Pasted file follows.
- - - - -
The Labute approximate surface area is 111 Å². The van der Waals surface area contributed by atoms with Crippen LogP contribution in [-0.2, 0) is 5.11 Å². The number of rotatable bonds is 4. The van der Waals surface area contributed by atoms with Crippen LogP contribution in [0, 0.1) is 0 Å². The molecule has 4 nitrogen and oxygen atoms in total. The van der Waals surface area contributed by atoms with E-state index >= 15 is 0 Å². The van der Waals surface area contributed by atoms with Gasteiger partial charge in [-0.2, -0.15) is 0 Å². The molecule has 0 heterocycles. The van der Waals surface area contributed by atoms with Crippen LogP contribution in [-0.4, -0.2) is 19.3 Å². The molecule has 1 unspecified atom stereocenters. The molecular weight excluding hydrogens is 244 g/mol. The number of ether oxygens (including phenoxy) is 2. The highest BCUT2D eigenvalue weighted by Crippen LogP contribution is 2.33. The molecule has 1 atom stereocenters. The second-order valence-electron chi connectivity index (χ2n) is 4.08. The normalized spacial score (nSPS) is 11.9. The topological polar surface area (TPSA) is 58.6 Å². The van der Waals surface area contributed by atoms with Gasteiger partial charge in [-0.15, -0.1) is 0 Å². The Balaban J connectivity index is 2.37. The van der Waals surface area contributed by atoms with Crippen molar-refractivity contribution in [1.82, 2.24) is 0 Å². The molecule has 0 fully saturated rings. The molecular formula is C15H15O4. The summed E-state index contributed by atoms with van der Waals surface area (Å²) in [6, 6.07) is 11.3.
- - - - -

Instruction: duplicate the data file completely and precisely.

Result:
The Labute approximate surface area is 111 Å². The van der Waals surface area contributed by atoms with Crippen LogP contribution in [-0.2, 0) is 5.11 Å². The number of rotatable bonds is 4. The van der Waals surface area contributed by atoms with Crippen LogP contribution in [0, 0.1) is 0 Å². The molecule has 4 nitrogen and oxygen atoms in total. The van der Waals surface area contributed by atoms with E-state index >= 15 is 0 Å². The van der Waals surface area contributed by atoms with Gasteiger partial charge in [-0.2, -0.15) is 0 Å². The molecule has 0 heterocycles. The van der Waals surface area contributed by atoms with Crippen LogP contribution in [-0.4, -0.2) is 19.3 Å². The molecule has 1 unspecified atom stereocenters. The molecular weight excluding hydrogens is 244 g/mol. The number of ether oxygens (including phenoxy) is 2. The highest BCUT2D eigenvalue weighted by Crippen LogP contribution is 2.33. The molecule has 1 atom stereocenters. The second-order valence-electron chi connectivity index (χ2n) is 4.08. The normalized spacial score (nSPS) is 11.9. The topological polar surface area (TPSA) is 58.6 Å². The van der Waals surface area contributed by atoms with Gasteiger partial charge in [-0.15, -0.1) is 0 Å². The Balaban J connectivity index is 2.37. The van der Waals surface area contributed by atoms with Crippen molar-refractivity contribution in [1.82, 2.24) is 0 Å². The molecule has 0 fully saturated rings. The molecular formula is C15H15O4. The summed E-state index contributed by atoms with van der Waals surface area (Å²) in [6, 6.07) is 11.3.